In a recently published academic journal, professor Holly M. Barker wrote an article "Unsettling SpongeBob and the Legacies of Violence on Bikini Bottom," in which she offers a different take on the affable sea sponge.
"SpongeBob Squarepants and his friends play a role in normalizing the settler colonial takings of indigenous lands while erasing the ancestral Bikinian people from their nonfictional homeland," the article reads.
Marker calls SpongeBob's colonization of Bikini Bottom "violent" and "racist," and also claims that the cartoon is guilty of the "whitewashing of violent American military activities" against natives of the Pacific.
Marker's beliefs come from the idea that the show is set in a version of the real-life Bikini Atoll in the Marshall Islands. During the Cold War, natives of the area were relocated and the American military used the zone for nuclear testing.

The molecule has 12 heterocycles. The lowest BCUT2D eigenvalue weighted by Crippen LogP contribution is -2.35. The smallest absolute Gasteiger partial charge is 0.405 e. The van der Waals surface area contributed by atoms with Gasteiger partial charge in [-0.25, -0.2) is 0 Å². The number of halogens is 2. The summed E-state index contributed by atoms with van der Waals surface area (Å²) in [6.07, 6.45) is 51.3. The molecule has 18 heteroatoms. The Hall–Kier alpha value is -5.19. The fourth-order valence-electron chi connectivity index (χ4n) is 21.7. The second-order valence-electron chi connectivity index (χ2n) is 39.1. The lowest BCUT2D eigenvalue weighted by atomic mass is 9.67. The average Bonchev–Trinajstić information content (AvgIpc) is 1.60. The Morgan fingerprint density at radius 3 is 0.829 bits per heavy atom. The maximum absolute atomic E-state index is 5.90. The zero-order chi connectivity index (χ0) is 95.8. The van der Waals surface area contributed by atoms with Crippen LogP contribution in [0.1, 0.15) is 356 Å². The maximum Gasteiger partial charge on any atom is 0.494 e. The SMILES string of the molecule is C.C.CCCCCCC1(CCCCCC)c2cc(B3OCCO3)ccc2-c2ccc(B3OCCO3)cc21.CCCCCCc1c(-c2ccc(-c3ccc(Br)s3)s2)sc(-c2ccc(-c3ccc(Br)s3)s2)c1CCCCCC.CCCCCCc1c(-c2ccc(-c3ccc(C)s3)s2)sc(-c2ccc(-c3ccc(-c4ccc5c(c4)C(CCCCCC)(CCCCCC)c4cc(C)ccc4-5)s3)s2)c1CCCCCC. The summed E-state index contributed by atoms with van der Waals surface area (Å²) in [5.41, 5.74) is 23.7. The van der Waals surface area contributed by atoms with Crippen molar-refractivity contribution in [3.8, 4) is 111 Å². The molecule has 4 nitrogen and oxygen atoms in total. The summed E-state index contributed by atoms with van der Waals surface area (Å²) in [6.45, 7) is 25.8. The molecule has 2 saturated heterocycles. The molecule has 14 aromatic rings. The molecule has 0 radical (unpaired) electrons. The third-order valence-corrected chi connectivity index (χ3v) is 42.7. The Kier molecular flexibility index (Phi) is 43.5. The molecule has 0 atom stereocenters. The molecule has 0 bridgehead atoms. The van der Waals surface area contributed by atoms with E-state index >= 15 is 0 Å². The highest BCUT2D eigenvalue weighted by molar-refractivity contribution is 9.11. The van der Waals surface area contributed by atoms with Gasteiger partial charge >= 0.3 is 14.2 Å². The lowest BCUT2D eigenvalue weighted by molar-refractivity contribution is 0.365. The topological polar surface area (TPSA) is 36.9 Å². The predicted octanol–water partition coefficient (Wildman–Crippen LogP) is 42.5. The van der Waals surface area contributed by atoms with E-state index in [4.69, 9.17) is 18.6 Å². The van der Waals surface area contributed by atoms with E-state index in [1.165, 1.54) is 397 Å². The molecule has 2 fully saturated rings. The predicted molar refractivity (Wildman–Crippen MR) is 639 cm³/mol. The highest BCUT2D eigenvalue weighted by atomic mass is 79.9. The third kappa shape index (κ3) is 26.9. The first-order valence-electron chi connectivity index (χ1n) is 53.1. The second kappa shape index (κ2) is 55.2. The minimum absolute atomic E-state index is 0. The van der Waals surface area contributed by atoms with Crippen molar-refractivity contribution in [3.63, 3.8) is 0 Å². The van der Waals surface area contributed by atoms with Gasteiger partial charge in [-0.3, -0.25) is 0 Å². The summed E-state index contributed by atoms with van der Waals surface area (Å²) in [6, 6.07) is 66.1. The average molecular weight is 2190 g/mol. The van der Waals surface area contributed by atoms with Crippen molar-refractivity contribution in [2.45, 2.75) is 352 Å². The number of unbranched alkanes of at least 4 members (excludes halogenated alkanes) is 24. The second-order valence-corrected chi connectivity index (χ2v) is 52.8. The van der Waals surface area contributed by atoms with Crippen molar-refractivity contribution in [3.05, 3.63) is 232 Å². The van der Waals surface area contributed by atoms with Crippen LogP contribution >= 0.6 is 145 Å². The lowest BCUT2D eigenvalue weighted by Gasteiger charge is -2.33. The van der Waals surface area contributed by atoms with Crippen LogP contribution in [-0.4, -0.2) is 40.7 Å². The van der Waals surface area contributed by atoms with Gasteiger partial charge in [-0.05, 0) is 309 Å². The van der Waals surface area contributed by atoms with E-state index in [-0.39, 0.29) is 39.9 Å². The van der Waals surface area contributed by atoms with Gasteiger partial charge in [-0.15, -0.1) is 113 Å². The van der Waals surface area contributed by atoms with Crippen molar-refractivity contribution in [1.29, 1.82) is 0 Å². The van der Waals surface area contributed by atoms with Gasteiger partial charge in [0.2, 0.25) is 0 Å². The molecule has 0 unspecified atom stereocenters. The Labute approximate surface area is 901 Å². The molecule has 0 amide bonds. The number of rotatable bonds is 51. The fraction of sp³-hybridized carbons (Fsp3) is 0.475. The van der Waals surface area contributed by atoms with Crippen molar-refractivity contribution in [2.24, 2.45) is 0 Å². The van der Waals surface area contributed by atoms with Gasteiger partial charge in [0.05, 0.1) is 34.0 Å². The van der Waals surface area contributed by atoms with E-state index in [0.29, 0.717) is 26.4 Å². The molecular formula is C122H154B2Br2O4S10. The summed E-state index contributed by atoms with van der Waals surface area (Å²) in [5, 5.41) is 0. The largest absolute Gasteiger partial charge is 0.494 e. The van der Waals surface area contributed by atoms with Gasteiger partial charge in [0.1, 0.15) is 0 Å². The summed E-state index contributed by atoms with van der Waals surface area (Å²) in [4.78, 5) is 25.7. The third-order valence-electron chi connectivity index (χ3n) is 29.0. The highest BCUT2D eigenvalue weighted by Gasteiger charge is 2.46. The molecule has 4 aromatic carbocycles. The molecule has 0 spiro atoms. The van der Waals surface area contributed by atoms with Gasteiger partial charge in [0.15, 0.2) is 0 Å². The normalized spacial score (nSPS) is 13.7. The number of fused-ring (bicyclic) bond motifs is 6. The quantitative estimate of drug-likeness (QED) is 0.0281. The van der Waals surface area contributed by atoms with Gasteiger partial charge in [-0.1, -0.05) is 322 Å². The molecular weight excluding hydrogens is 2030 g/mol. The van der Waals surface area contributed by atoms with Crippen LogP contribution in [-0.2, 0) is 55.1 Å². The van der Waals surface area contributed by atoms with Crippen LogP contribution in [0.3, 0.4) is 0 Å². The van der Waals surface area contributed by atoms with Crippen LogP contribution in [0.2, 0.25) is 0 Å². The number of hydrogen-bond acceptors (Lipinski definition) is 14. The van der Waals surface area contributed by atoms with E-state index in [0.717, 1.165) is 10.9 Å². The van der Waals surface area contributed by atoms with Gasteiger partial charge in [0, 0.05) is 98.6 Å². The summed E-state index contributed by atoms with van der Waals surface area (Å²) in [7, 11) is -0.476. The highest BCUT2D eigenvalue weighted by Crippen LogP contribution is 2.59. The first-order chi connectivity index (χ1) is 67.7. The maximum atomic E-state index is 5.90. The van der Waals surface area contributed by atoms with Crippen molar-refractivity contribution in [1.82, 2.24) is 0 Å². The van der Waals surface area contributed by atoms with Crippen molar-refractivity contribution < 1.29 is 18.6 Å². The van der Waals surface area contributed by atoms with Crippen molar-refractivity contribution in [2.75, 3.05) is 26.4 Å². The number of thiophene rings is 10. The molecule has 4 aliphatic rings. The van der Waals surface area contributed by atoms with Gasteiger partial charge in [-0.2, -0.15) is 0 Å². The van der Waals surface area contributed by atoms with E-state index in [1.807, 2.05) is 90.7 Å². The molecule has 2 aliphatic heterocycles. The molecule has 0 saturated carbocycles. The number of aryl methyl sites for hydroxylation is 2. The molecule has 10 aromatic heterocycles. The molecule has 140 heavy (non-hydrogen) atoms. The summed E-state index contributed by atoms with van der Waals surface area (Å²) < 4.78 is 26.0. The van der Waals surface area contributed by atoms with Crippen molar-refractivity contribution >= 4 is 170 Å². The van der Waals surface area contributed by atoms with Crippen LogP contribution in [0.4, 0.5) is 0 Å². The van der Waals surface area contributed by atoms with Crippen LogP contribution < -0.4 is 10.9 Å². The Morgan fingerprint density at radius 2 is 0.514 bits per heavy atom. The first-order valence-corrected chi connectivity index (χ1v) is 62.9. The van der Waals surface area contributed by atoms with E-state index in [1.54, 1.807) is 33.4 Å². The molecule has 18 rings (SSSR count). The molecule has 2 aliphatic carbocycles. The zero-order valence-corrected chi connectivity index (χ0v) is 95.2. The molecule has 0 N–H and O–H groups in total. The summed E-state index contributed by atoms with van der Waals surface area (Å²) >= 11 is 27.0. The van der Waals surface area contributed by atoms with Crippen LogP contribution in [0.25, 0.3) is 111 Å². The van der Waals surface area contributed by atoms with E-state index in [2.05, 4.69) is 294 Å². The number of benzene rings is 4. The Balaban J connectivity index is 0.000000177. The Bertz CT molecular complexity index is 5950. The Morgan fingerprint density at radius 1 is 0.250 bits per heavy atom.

The area remains uninhabitable to this day. That history has given rise to fans' theory that Bikini Bottom is inhabited by creatures who owe their mutation to that testing.
Marker stated that as an "American character" allowed to inhabit an area that natives had no choice but to leave, SpongeBob showed his privilege of "not caring about the detonation of nuclear bombs."
Marker also points out the cultural appropriation of Pacific culture, with Hawaiian-style shirts, homes in the shapes of pineapples, tikis and Easter Island heads, and the sounds of a steel guitar perpetuating stereotypes of the region.